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The following is a guest post by Skylar Henry. It was created as part of the COP23 SustainUs Delegation creative challenge.  Please see the end of the submission for his bio.

The story I am about to tell you is one that should be heard and heard again, a story never to be forgotten. If it could be, then it should be declared a National Monument, one that Trump can’t take away and that will be placed right beside the Declaration of Independence. —No, not really, but what is in the story is the concept of reflection, how to make the most out of what we have, and how to learn from each other. This story is not one like those our families discuss or tell us about, but it is a story that teaches us just the same. I am fortunate and lucky to be alive to tell and witness this living story…

The Dakota Access Pipeline, also known as DAPL, was the cause for my friend Kayla DeVault’s journey to Cannonball, North Dakota on the land of the Standing Rock Sioux Tribe. She is dear friend to many and a known worker and scholar to Arizona State University. Her travels around the world and the issues that she’s involved with are astounding to hear, and can have an impact on others. On one of her travels she was fortunate enough to travel to and return from Imider, Morocco. While there, she was able to view, listen, comprehend, and protest proudly with the people of Imider while in solidarity with them against infractions on their indigenous sovereignty by a colonizing government. For her to attend a university, travel, and work all at the same time says something about her not on the outside, but on the inside.


Kayla DeVault, addressing her stand and cause while giving a summary of her travels to Imider. Also, she did a shout out to me on the radio about how I slept along the way to Standing Rock.

With Kayla’s stories and getting to know this exceptional, awe-inspiring person, it was a bit of a wake-up call to myself about how to lead and inspire others from my own stories I have to share. On Kayla’s return back from Morocco, she set a goal for herself not only to share the story about the Imider people but also to travel to Standing Rock to present a solidarity poster made in Morocco. The people of Imider had also stood with the cause at Standing Rock for #NoDAPL.  She read their solidarity statement on the camp radio and held one of only two copies of the poster.  One poster remains in Imider at the protest camp there; we left the second post at Sacred Stone Camp.  I was fortunate enough to join her on her quest to travel to Cannonball, North Dakota; however, we never knew what was going to lie ahead of us.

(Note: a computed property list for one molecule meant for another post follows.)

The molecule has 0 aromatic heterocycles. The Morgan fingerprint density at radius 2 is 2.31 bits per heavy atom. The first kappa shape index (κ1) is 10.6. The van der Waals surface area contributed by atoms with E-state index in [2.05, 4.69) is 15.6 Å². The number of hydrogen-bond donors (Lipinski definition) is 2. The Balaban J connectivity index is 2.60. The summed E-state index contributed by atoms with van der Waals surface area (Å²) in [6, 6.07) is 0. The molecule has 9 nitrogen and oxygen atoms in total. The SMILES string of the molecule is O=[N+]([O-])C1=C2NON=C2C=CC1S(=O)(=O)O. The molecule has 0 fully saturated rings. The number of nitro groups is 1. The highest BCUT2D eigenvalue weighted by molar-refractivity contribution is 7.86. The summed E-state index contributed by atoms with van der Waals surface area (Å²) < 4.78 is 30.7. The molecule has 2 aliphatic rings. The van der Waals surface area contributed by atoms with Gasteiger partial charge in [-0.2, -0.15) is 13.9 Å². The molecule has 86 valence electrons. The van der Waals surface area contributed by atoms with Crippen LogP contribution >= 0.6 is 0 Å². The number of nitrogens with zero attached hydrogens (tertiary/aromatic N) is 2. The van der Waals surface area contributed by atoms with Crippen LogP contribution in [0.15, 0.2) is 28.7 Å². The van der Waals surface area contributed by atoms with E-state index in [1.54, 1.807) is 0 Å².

The campfire of those who stand with against the pipeline.

The issue of the DAPL is the process of drilling and placing oil pipelines underneath a body of water sacred to the Lakota without their consent. It also involves destruction of treaty land in order to transport oil from First Nations’ land in Canada to the United States. The people involved with implementing this project allegedly consider it the best possible solution to transport the viable oil in order to meet the demand of oil in the United States. They also claim that, with the best materials and equipment of the pipelines, there shall be no possible way of some malfunctioning to happen, including a break in the pipeline. However, through history and other events related to oil pipelines and their effects, we – the protesters, environmentalists, scientists, activists, socialists, and the rest of those who stand with us – say otherwise about the pipeline. We know all too well what will happen to the environment and to the impacted communities were the pipeline to be established. Along with the DAPL, there is also the other side of the story and that is through the eyes, hearts, minds, bodies, and souls of the Native Americans and their sovereignty. Yes, we may be the first people of the Americas and separate in our own way but we should not be forgotten, nor should we treated less than humans, animals, or plants. We are still alive, surviving, and fighting for what seems like others have the opportunity to have but which we don’t have yet.